Finnish filesharers to be pilloried in public
Trial by newspaper ad
France and Finland are preparing to crack down on illegal firesharing with tougher punishments for hardcore miscreants.
Finnish authorities recently developed new anti piracy laws which would allow record companies to place names of convicted file sharers in major newspapers, and then charge them for the ad. The cost to print the ads could exceed regular court fees or fines. The measure would only be decided on a case by case basis and not be part of the criminal case itself.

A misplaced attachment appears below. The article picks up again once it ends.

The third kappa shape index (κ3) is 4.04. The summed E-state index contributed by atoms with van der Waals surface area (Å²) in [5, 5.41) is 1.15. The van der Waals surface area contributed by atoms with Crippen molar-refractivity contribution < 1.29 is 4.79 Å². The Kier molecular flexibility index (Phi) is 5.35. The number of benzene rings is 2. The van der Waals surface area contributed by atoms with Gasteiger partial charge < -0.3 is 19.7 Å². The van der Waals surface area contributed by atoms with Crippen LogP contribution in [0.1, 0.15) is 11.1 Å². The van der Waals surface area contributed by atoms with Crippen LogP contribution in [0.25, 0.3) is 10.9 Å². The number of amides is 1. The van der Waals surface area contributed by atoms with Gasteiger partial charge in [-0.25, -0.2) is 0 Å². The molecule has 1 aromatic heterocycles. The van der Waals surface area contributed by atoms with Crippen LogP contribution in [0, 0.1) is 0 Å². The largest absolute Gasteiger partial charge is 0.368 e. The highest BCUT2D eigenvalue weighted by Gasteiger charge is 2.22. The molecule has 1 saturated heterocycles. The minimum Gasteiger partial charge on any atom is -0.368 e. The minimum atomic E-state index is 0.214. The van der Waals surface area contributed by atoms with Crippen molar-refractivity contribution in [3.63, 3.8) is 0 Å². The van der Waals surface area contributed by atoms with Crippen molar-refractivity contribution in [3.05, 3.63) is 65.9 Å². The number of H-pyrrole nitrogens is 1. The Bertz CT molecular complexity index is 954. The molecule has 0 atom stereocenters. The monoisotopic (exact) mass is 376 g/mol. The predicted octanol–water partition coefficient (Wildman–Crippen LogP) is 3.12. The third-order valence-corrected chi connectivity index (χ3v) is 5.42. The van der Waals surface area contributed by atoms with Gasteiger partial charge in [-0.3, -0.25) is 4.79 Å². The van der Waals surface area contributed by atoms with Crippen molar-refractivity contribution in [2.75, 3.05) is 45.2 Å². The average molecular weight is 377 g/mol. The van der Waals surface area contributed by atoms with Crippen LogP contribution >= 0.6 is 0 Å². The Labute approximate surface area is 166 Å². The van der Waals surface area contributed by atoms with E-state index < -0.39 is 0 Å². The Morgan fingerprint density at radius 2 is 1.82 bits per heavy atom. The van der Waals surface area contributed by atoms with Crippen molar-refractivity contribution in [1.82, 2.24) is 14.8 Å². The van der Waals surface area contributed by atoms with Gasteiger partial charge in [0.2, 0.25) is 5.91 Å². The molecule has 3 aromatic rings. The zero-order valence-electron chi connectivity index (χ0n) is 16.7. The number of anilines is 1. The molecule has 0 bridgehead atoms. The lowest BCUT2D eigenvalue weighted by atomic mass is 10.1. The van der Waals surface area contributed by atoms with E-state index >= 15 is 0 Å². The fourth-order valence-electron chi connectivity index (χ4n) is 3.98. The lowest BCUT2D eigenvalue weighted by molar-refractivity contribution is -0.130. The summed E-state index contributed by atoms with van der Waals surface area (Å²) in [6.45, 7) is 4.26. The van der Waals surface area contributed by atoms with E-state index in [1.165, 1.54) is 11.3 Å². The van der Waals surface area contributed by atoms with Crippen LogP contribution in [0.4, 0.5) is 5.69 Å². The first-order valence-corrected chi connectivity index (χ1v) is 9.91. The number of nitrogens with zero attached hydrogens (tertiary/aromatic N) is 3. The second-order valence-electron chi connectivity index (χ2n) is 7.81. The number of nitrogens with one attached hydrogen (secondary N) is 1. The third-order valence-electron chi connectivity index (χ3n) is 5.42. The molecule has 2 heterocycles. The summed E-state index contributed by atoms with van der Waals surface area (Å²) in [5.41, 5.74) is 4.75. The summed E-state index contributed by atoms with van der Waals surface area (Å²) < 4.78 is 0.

Earlier this year, Finnish anti-piracy organisation CIAPC and IFPI Finland filed their first criminal complaints against 28 alleged uploaders of music on peer-to-peer services.
Individuals in France who ignore copyright by downloading illegal music files will also be subject to a harsher "graduated" enforcement procedure, according to Agence France Presse.
If uploaders keep ignoring warnings, they can be put on trial. A new anti piracy bill that is being examined by French MPs would also allow record companies to include technical measures to stop users from directly making copies.
Consumer groups such as UFC-Que Choisir are concerned that the law will stifle the distribution of unprotected works on the Internet. The new bill still needs to be discussed in the French upper house.®